ip domain-lookup
ip host host1.domain.internal 192.68.10.1
ip host host2.domain.internal 192.168.10.2
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by:rfc1180
rfc1180 earned 250 total points
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>I hope this is making sense; It's 4:00AM and I've been in IOS all day.
It makes perfect sense

>what  I'm hoping to accomplish though is to have the PC's in the house register their names dynamically to the Cisco DNS server just as they would if I were using a Windows DNS server.

Unfortunately you can not dynamically register DNS with a Cisco Router, as a matter of fact, you are very limited what you can do with it being a DNS server. I suggest you use a Windows server with the built in DNS server.

If you do not want or can't maintain a Windows DNS Server, what you can do is just use a free dynamic DNS service: https://www.dyndns.com and host DNS externally. It is a free service for up to some amount of hosts, so if your home network is small you can get away with one account, if not, you might have to register several accounts.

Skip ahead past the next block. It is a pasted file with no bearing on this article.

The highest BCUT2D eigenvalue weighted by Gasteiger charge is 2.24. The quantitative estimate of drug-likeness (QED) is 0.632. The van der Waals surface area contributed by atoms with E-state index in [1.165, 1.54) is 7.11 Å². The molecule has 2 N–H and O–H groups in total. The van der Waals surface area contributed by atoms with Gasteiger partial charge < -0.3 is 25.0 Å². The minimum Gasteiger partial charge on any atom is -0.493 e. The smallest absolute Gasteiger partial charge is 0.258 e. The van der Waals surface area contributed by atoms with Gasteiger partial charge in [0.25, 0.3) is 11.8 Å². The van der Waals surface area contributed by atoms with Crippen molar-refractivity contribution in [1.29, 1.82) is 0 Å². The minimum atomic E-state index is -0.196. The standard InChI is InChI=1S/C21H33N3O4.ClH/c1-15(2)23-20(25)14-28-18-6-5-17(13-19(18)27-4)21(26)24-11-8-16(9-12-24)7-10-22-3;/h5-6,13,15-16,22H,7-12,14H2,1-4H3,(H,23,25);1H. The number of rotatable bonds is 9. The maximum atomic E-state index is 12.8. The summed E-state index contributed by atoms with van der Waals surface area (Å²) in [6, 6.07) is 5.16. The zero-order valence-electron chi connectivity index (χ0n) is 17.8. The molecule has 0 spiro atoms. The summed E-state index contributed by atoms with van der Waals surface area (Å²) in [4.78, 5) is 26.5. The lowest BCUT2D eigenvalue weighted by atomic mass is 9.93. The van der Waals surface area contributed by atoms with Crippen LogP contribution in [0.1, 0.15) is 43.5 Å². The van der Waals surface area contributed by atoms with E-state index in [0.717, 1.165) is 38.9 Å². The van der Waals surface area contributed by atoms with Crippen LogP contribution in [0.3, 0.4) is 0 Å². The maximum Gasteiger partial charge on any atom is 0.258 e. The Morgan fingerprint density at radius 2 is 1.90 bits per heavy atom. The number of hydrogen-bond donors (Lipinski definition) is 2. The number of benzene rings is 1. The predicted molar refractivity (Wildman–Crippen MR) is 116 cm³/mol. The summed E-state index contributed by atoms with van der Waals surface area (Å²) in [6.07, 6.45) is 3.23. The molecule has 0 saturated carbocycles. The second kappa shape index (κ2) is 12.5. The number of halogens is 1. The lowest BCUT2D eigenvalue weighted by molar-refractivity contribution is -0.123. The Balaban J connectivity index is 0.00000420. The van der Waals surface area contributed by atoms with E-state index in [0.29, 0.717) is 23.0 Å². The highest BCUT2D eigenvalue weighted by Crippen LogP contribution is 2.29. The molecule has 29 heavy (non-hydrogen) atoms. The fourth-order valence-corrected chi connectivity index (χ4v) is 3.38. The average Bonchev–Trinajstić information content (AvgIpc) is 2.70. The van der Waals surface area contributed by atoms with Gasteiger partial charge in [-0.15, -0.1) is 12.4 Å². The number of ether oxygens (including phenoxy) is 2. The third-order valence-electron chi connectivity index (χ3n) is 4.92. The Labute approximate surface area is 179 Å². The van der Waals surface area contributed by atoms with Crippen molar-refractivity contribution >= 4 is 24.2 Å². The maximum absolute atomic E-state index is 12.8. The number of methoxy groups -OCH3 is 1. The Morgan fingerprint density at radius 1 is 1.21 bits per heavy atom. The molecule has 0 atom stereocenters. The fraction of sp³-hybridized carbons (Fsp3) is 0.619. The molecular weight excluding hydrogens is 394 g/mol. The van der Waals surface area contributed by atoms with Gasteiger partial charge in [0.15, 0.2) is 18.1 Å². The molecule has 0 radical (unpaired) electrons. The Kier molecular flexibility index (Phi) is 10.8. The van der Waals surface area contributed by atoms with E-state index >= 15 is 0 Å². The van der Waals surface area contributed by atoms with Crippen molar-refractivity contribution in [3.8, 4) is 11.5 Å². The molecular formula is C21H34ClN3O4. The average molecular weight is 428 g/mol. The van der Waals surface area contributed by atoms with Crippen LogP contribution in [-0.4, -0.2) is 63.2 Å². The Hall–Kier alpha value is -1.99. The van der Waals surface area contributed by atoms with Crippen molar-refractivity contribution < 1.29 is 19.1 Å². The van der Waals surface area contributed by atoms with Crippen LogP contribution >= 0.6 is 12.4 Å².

Billy
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by:ArneLovius
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rfc1180: dyndns won't provide internal short name resolution, which is what the OP requested " PC's in the house register their names dynamically"
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by:rfc1180
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>dyndns won't provide internal short name resolution